Masterpieces of European Painting from Dulwich Picture Gallery
March 9 through May 30, 2010
Jean-Antoine Watteau (1684–1721) Les Plaisirs du bal (Pleasures of the Dance)
Oil on canvas
Bourgeois Bequest, 1811
There are no fewer than sixty-five participants in Watteau’s open-air ball. Along with musicians and servants, we see revelers variously attired in contemporary silk gowns and satin breeches, theatrical costumes, and fancy dress. Youthful couples engage in the different stages of love’s flirtation, while the presence of children and pets serves to defuse the erotic tension of the scene.
This expansive, multifigured composition is one of Watteau’s most ambitious fêtes galantes — the genre he invented that depicted scenes of courtship and romance in outdoor settings. Watteau has placed his protagonists in a soaring open-air loggia of Renaissance magnificence, with gray and white banded columns, lifelike marble caryatids, and an ornamentally paved floor. Few of the guests pay much attention to the central couple dancing a stately minuet, and Watteau’s achievement here is to have created so many different groupings — at no detriment to the overall harmony of his composition.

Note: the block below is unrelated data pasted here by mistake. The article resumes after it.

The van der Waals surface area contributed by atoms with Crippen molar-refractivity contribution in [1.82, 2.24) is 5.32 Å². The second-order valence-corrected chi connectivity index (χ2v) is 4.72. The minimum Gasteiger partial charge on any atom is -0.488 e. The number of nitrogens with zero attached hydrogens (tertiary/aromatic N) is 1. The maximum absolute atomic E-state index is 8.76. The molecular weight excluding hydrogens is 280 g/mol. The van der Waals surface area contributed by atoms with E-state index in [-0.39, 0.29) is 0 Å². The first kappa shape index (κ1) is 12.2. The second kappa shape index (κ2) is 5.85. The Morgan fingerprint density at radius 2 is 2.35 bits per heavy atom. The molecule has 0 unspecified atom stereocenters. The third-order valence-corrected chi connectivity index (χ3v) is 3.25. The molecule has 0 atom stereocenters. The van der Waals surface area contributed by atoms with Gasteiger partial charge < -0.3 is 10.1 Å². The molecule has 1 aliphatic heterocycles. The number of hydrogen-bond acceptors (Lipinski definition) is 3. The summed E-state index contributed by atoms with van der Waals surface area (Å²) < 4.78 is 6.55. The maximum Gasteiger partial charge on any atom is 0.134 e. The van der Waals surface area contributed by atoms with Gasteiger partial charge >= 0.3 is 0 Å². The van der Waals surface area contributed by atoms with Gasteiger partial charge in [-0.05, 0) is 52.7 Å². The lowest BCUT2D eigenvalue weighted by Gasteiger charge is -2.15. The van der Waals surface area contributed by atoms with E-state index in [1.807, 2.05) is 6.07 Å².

The exhibition, in the Frick’s Oval Room and Garden Court, is co-organized by Colin B. Bailey, Associate Director and Peter Jay Sharp Chief Curator at the Frick, and Xavier F. Salomon, Arturo and Holly Melosi Chief Curator at Dulwich. A fully illustrated catalogue, written by Dr. Salomon, features an essay on the origins of the collection at Dulwich as well as comprehensive entries on the nine works.
Principal funding for the exhibition is provided by Christie's and Melvin R. Seiden.
Additional support is generously provided by John and Constance Birkelund, Mr. and Mrs. Walter A. Eberstadt, Fiduciary Trust Company International, Barbara G. Fleischman, Francis Finlay, and Hester Diamond.
The accompanying catalogue is made possible by Jon and Barbara Landau.
This exhibition is supported by an indemnity from the Federal Council on the Arts and the Humanities.